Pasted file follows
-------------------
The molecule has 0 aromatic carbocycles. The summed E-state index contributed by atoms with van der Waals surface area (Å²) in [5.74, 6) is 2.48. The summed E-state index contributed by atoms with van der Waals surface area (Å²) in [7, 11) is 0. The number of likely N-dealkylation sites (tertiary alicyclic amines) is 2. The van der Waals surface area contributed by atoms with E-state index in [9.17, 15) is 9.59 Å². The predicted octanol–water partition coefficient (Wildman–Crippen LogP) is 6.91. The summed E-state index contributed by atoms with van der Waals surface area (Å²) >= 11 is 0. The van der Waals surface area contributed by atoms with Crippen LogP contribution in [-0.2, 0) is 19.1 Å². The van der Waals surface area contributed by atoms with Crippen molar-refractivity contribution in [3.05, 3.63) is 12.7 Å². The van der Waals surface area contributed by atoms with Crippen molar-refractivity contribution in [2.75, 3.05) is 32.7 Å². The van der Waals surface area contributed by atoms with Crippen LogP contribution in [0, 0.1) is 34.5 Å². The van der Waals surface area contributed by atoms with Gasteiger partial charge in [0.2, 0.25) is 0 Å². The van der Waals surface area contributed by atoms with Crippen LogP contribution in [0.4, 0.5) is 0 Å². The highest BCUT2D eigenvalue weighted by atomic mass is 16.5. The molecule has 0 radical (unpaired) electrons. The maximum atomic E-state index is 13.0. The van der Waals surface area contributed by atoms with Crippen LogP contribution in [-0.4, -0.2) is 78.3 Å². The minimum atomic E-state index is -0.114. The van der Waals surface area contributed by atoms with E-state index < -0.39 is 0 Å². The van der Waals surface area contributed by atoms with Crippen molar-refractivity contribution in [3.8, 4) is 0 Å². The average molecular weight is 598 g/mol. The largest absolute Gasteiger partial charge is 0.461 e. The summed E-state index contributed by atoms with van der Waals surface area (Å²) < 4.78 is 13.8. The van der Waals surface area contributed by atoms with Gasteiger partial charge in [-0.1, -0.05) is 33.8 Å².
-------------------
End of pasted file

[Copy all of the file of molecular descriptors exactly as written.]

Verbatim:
The molecule has 0 aromatic carbocycles. The summed E-state index contributed by atoms with van der Waals surface area (Å²) in [5.74, 6) is 2.48. The summed E-state index contributed by atoms with van der Waals surface area (Å²) in [7, 11) is 0. The number of likely N-dealkylation sites (tertiary alicyclic amines) is 2. The van der Waals surface area contributed by atoms with E-state index in [9.17, 15) is 9.59 Å². The predicted octanol–water partition coefficient (Wildman–Crippen LogP) is 6.91. The summed E-state index contributed by atoms with van der Waals surface area (Å²) >= 11 is 0. The van der Waals surface area contributed by atoms with Crippen LogP contribution in [-0.2, 0) is 19.1 Å². The van der Waals surface area contributed by atoms with Crippen molar-refractivity contribution in [3.05, 3.63) is 12.7 Å². The van der Waals surface area contributed by atoms with Crippen molar-refractivity contribution in [2.75, 3.05) is 32.7 Å². The van der Waals surface area contributed by atoms with Crippen LogP contribution in [0, 0.1) is 34.5 Å². The van der Waals surface area contributed by atoms with Gasteiger partial charge in [0.2, 0.25) is 0 Å². The van der Waals surface area contributed by atoms with Crippen LogP contribution in [0.4, 0.5) is 0 Å². The highest BCUT2D eigenvalue weighted by atomic mass is 16.5. The molecule has 0 radical (unpaired) electrons. The maximum atomic E-state index is 13.0. The van der Waals surface area contributed by atoms with Crippen LogP contribution in [-0.4, -0.2) is 78.3 Å². The minimum atomic E-state index is -0.114. The van der Waals surface area contributed by atoms with E-state index < -0.39 is 0 Å². The van der Waals surface area contributed by atoms with Crippen molar-refractivity contribution in [3.8, 4) is 0 Å². The average molecular weight is 598 g/mol. The largest absolute Gasteiger partial charge is 0.461 e. The summed E-state index contributed by atoms with van der Waals surface area (Å²) < 4.78 is 13.8. The van der Waals surface area contributed by atoms with Gasteiger partial charge in [-0.1, -0.05) is 33.8 Å².